Nobel laureate Elie Wiesel received today an honorary degree from the University of British Columbia during a special ceremony on the Vancouver campus.
[EDITORS: Please note that Prof. Wiesel is not available for interviews. For comments, please contact Prof. Sally Thorne, UBC Senate Tributes Committee, at: firstname.lastname@example.org].
Prof. Wiesel is a renowned author, political activist and professor. His personal experience of the Holocaust led him to use his talents to defend human rights and peace. In 1986, Wiesel received the Nobel Peace Prize for his work on behalf of oppressed people throughout the world.
“In his quest for truth and justice, Professor Wiesel inspires the world to a higher moral vision,” said UBC President Stephen Toope. “He bears witness for the defenceless and brings a message of hope.”
The university awards honorary degrees in recognition of individuals who have made substantial contributions to society.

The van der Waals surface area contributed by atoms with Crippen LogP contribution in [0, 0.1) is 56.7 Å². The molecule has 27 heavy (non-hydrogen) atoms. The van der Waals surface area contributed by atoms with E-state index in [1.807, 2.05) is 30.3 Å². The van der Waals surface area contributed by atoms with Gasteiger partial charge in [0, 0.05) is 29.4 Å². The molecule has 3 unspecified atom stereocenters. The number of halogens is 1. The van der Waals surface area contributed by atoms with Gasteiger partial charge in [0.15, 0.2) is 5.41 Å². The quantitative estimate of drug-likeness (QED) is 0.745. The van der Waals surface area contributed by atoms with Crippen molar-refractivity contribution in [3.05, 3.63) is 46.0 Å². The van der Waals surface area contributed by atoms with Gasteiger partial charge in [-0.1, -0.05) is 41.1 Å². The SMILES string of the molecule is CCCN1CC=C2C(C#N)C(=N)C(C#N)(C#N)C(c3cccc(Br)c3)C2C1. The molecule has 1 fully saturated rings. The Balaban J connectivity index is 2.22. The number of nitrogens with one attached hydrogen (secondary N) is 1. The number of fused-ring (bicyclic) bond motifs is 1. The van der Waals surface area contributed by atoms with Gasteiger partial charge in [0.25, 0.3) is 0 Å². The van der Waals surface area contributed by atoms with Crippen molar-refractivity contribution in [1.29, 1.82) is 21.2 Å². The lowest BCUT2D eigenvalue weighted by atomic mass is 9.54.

In 1944, Wiesel was 15 when he and his family were deported from their home in Hungary to Auschwitz. His mother and younger sister perished there. He and his father were later transported to Buchenwald, where his father died shortly before the camp was liberated in 1945.
After the war, Wiesel studied in Paris where he eventually worked as a journalist. In the mid 1950s, he ended his silence about the death camps with his book Night, a memoir that has been translated into more than 30 languages with millions of copies sold.
In 1978, U.S. President Jimmy Carter appointed Wiesel chairman of the President’s Commission on the Holocaust. In 1986, Wiesel and his wife Marion established The Elie Wiesel Foundation for Humanity.
In addition to working for human rights in many areas of the world, he has been the Andrew W. Mellon Professor in the Humanities at Boston University, where he is also a faculty member in the departments of religion and philosophy. In 2002, Boston University created the Elie Wiesel Center of Jewish Studies in his honor.